As a customer, I feel doubly betrayed. Not only was I not supported in my effort to replace our faulty pair of TOMS, but I also learned that the shoes I purchased were not part of the One-to-One program. It’s heartbreaking to learn that TOMS' discussion of social conscience is more public relations ploy than social activism. As I’m sure you know, many pairs of TOMS shoes are purchased by people like me, hoping to help those in need, and it's shocking to learn that our purchases are actually only helping the company's bottom line.
I work at a university particularly committed to social justice and community service. Many of my students and colleagues, not to mention my kids' friends and classmates, wear TOMS because they believe that your company has a socially-conscious business platform and that you care about providing quality product. I admit it, that’s why I bought our pair of TOMS despite the fact they were much more expensive than what I usually spend on kids shoes. I hope that none of my friends, colleagues, students or blog readers makes the same mistake I did, so I will freely share the details of my experience with them.
As a fairly important side note, I'd like to also point out that my experience interacting with your customer service was also less than pleasant. After the first e-mail inquiry I sent through the TOMS website, I got numerous e-mails telling me I would eventually receive a response, but the actual response was slow to come and generally unhelpful. Then, today, weeks after I received an e-mail telling me that my shoes would not be replaced, I received FOUR unsolicited, automatically-generated e-mails from TOMS thanking me for my message and telling me I would receive a response shortly. This is perhaps the height of poor customer service--to refuse to help someone and then send unwarranted e-mails reminding the person just how unhelpful you are. For the record, I also tried online chatting with one of your representatives, but she left the chat mid-conversation and no one else picked up my chat, despite the fact I waited for quite some time. And when I called your customer service line to ask where to send this letter, it took your representative at least five minutes to track down that information.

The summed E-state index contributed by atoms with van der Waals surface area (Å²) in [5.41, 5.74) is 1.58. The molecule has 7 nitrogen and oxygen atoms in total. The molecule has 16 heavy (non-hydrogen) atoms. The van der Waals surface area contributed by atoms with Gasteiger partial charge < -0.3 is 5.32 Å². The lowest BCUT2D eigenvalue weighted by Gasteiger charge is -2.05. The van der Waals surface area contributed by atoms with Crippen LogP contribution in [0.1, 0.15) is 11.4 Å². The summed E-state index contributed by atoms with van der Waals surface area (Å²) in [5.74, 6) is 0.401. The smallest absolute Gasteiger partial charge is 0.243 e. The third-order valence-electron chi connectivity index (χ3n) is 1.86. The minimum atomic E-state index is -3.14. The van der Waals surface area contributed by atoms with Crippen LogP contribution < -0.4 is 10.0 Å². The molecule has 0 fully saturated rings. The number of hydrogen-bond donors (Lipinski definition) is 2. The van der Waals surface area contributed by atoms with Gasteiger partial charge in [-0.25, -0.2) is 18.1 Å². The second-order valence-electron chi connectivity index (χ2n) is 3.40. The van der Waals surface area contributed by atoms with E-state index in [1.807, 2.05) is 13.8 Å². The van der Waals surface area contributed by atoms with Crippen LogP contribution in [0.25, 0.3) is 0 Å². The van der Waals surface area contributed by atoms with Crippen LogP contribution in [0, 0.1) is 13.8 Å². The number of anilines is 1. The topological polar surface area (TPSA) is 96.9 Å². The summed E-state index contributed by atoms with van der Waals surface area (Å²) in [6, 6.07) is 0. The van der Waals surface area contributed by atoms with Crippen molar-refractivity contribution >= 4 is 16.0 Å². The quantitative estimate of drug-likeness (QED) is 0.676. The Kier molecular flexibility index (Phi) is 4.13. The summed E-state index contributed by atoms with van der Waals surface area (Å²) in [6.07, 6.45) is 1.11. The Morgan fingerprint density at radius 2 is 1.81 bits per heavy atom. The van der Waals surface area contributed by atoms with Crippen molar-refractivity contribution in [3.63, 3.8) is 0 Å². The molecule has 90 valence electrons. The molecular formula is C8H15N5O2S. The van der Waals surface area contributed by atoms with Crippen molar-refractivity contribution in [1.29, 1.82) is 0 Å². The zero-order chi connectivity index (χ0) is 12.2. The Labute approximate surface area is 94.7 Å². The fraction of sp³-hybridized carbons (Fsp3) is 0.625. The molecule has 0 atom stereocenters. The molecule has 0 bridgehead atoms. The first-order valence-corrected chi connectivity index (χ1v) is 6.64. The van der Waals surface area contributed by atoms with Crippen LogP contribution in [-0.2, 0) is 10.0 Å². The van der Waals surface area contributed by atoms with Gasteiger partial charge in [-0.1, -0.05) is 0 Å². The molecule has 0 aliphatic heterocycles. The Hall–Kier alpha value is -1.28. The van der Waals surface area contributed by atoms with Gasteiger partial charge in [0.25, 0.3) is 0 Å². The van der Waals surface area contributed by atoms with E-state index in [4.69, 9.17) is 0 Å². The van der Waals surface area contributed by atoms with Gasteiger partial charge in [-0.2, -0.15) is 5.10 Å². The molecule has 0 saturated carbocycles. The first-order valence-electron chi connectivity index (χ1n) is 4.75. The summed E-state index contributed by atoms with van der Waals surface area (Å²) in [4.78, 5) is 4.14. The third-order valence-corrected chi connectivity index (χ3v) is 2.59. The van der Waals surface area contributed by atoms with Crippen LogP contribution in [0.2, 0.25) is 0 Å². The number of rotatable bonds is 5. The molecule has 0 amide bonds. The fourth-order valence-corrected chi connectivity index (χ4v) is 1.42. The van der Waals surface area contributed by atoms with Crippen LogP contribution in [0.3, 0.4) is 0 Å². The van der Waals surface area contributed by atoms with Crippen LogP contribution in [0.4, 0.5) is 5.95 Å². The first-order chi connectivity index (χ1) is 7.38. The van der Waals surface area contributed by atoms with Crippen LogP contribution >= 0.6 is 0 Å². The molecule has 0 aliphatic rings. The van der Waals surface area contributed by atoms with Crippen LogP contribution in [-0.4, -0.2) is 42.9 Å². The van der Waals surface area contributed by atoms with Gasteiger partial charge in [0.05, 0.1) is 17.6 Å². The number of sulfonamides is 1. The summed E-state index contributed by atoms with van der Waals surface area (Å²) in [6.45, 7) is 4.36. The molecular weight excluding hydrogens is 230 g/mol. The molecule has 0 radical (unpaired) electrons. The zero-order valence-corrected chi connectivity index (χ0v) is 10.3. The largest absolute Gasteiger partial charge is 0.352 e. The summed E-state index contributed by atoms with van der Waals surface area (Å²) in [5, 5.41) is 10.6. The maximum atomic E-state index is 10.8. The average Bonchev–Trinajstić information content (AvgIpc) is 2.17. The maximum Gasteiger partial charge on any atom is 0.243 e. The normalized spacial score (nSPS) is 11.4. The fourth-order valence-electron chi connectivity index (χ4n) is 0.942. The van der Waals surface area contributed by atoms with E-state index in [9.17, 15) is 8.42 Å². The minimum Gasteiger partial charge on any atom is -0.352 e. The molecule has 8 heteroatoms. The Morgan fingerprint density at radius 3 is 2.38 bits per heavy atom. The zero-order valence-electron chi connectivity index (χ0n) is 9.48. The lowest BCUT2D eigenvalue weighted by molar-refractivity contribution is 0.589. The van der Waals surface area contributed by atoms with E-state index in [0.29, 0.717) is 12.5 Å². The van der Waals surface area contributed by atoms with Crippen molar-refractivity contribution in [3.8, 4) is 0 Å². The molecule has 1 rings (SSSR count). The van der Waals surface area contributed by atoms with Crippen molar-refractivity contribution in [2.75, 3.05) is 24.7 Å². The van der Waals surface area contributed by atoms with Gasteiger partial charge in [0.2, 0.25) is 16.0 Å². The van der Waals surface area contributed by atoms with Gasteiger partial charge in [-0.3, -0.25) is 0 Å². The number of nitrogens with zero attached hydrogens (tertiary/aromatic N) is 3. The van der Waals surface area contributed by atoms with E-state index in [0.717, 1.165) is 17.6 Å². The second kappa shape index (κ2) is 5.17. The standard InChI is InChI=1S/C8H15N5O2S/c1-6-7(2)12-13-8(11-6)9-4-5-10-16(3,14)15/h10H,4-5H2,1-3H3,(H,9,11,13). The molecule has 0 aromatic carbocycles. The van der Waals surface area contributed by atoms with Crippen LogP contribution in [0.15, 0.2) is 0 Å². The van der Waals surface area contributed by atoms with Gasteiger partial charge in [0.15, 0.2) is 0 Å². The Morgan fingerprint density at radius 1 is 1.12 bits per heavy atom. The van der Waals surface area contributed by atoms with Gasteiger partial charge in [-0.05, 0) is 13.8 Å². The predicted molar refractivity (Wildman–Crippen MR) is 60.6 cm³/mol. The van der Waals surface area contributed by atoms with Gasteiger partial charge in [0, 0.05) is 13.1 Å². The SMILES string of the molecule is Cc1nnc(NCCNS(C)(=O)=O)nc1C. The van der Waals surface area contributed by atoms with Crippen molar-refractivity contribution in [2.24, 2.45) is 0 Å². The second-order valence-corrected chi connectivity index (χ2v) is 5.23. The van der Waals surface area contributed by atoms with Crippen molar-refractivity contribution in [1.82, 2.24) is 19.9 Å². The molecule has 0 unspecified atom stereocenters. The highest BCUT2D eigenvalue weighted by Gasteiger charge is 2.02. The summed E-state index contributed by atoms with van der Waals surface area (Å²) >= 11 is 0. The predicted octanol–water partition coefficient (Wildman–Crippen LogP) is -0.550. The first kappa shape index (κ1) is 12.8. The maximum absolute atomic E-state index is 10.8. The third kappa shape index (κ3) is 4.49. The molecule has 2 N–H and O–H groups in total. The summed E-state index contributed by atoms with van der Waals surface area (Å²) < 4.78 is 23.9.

I do hope that you will work to improve your customer service and make infrastructural changes that will enable you to stand by your product no matter where it is sold. More importantly, I hope you will edit your One-for-One campaign so that it reflects the reality of your business practices. Finally, I’d really love it if you would replace my daughter’s size 11 red Glitters.
Mom on the Edge
UPDATE: As of December 16, 2012, still no word from TOMS.
You can see the outcome of an earlier complaint here.